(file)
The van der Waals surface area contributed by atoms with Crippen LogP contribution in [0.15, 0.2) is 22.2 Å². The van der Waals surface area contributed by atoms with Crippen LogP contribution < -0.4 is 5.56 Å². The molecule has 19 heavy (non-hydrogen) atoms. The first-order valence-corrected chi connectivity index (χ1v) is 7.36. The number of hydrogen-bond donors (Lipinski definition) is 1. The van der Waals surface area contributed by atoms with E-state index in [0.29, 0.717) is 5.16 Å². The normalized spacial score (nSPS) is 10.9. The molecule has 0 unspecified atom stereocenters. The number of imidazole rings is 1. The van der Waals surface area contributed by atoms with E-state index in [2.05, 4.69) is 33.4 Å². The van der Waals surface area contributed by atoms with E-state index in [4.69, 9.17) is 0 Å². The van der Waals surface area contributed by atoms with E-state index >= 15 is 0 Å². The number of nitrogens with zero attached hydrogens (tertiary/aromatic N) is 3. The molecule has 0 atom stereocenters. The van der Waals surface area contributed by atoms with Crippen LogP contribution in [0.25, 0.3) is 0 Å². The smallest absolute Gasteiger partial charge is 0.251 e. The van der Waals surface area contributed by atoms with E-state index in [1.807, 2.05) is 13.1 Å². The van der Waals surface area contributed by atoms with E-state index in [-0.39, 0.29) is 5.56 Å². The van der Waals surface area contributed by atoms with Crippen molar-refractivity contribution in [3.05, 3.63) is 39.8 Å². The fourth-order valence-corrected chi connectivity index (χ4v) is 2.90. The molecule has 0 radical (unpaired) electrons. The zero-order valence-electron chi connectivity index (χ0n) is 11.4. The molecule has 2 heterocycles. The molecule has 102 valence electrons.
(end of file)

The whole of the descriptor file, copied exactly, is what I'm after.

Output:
The van der Waals surface area contributed by atoms with Crippen LogP contribution in [0.15, 0.2) is 22.2 Å². The van der Waals surface area contributed by atoms with Crippen LogP contribution < -0.4 is 5.56 Å². The molecule has 19 heavy (non-hydrogen) atoms. The first-order valence-corrected chi connectivity index (χ1v) is 7.36. The number of hydrogen-bond donors (Lipinski definition) is 1. The van der Waals surface area contributed by atoms with E-state index in [0.29, 0.717) is 5.16 Å². The normalized spacial score (nSPS) is 10.9. The molecule has 0 unspecified atom stereocenters. The number of imidazole rings is 1. The van der Waals surface area contributed by atoms with E-state index in [2.05, 4.69) is 33.4 Å². The van der Waals surface area contributed by atoms with E-state index in [4.69, 9.17) is 0 Å². The van der Waals surface area contributed by atoms with E-state index >= 15 is 0 Å². The number of nitrogens with zero attached hydrogens (tertiary/aromatic N) is 3. The molecule has 0 atom stereocenters. The van der Waals surface area contributed by atoms with Crippen LogP contribution in [0.25, 0.3) is 0 Å². The smallest absolute Gasteiger partial charge is 0.251 e. The van der Waals surface area contributed by atoms with E-state index in [1.807, 2.05) is 13.1 Å². The van der Waals surface area contributed by atoms with E-state index in [-0.39, 0.29) is 5.56 Å². The van der Waals surface area contributed by atoms with Crippen molar-refractivity contribution in [3.05, 3.63) is 39.8 Å². The fourth-order valence-corrected chi connectivity index (χ4v) is 2.90. The molecule has 0 radical (unpaired) electrons. The zero-order valence-electron chi connectivity index (χ0n) is 11.4. The molecule has 2 heterocycles. The molecule has 102 valence electrons.